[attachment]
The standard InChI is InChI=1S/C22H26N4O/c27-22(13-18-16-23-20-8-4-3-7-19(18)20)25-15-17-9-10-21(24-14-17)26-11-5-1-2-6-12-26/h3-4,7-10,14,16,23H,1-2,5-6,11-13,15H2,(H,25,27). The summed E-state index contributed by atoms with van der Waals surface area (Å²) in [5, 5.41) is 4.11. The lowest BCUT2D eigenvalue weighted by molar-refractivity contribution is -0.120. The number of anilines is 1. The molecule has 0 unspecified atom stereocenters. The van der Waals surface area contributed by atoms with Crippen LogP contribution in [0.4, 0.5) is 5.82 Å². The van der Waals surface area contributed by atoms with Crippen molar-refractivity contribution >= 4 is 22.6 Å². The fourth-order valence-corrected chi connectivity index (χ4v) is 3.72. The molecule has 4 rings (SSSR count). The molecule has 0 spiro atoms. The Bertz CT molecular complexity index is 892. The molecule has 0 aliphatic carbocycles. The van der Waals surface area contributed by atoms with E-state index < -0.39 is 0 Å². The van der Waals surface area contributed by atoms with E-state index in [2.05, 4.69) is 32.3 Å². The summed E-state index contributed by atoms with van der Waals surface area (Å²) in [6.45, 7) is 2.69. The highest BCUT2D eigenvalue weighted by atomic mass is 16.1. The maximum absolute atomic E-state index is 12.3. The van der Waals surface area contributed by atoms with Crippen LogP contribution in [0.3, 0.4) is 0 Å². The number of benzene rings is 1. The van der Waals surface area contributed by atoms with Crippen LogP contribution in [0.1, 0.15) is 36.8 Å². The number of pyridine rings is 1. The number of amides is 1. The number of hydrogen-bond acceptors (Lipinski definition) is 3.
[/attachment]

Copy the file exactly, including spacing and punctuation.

The standard InChI is InChI=1S/C22H26N4O/c27-22(13-18-16-23-20-8-4-3-7-19(18)20)25-15-17-9-10-21(24-14-17)26-11-5-1-2-6-12-26/h3-4,7-10,14,16,23H,1-2,5-6,11-13,15H2,(H,25,27). The summed E-state index contributed by atoms with van der Waals surface area (Å²) in [5, 5.41) is 4.11. The lowest BCUT2D eigenvalue weighted by molar-refractivity contribution is -0.120. The number of anilines is 1. The molecule has 0 unspecified atom stereocenters. The van der Waals surface area contributed by atoms with Crippen LogP contribution in [0.4, 0.5) is 5.82 Å². The van der Waals surface area contributed by atoms with Crippen molar-refractivity contribution >= 4 is 22.6 Å². The fourth-order valence-corrected chi connectivity index (χ4v) is 3.72. The molecule has 4 rings (SSSR count). The molecule has 0 spiro atoms. The Bertz CT molecular complexity index is 892. The molecule has 0 aliphatic carbocycles. The van der Waals surface area contributed by atoms with E-state index < -0.39 is 0 Å². The van der Waals surface area contributed by atoms with E-state index in [2.05, 4.69) is 32.3 Å². The summed E-state index contributed by atoms with van der Waals surface area (Å²) in [6.45, 7) is 2.69. The highest BCUT2D eigenvalue weighted by atomic mass is 16.1. The maximum absolute atomic E-state index is 12.3. The van der Waals surface area contributed by atoms with Crippen LogP contribution in [0.3, 0.4) is 0 Å². The number of benzene rings is 1. The van der Waals surface area contributed by atoms with Crippen LogP contribution in [0.1, 0.15) is 36.8 Å². The number of pyridine rings is 1. The number of amides is 1. The number of hydrogen-bond acceptors (Lipinski definition) is 3.